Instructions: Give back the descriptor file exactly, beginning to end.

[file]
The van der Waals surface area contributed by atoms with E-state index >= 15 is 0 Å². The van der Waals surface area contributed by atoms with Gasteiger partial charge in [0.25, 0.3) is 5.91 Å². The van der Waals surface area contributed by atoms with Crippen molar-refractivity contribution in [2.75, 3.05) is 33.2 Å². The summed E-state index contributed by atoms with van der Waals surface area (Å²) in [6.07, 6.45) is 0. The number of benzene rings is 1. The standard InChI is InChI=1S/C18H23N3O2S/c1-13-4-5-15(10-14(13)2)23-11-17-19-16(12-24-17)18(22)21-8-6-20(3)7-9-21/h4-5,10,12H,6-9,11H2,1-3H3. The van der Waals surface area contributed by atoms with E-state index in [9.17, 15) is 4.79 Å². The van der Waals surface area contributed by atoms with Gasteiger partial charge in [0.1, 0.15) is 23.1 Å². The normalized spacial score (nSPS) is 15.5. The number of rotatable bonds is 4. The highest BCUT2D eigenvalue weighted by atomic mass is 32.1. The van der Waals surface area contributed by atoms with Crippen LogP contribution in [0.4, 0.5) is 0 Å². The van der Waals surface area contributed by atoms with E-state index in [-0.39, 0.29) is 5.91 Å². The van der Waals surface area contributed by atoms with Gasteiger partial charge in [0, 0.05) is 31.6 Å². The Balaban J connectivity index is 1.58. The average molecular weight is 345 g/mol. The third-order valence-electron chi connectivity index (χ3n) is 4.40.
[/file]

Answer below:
The van der Waals surface area contributed by atoms with E-state index >= 15 is 0 Å². The van der Waals surface area contributed by atoms with Gasteiger partial charge in [0.25, 0.3) is 5.91 Å². The van der Waals surface area contributed by atoms with Crippen molar-refractivity contribution in [2.75, 3.05) is 33.2 Å². The summed E-state index contributed by atoms with van der Waals surface area (Å²) in [6.07, 6.45) is 0. The number of benzene rings is 1. The standard InChI is InChI=1S/C18H23N3O2S/c1-13-4-5-15(10-14(13)2)23-11-17-19-16(12-24-17)18(22)21-8-6-20(3)7-9-21/h4-5,10,12H,6-9,11H2,1-3H3. The van der Waals surface area contributed by atoms with E-state index in [9.17, 15) is 4.79 Å². The van der Waals surface area contributed by atoms with Gasteiger partial charge in [0.1, 0.15) is 23.1 Å². The normalized spacial score (nSPS) is 15.5. The number of rotatable bonds is 4. The highest BCUT2D eigenvalue weighted by atomic mass is 32.1. The van der Waals surface area contributed by atoms with Crippen LogP contribution in [0.4, 0.5) is 0 Å². The van der Waals surface area contributed by atoms with E-state index in [-0.39, 0.29) is 5.91 Å². The van der Waals surface area contributed by atoms with Gasteiger partial charge in [0, 0.05) is 31.6 Å². The Balaban J connectivity index is 1.58. The average molecular weight is 345 g/mol. The third-order valence-electron chi connectivity index (χ3n) is 4.40.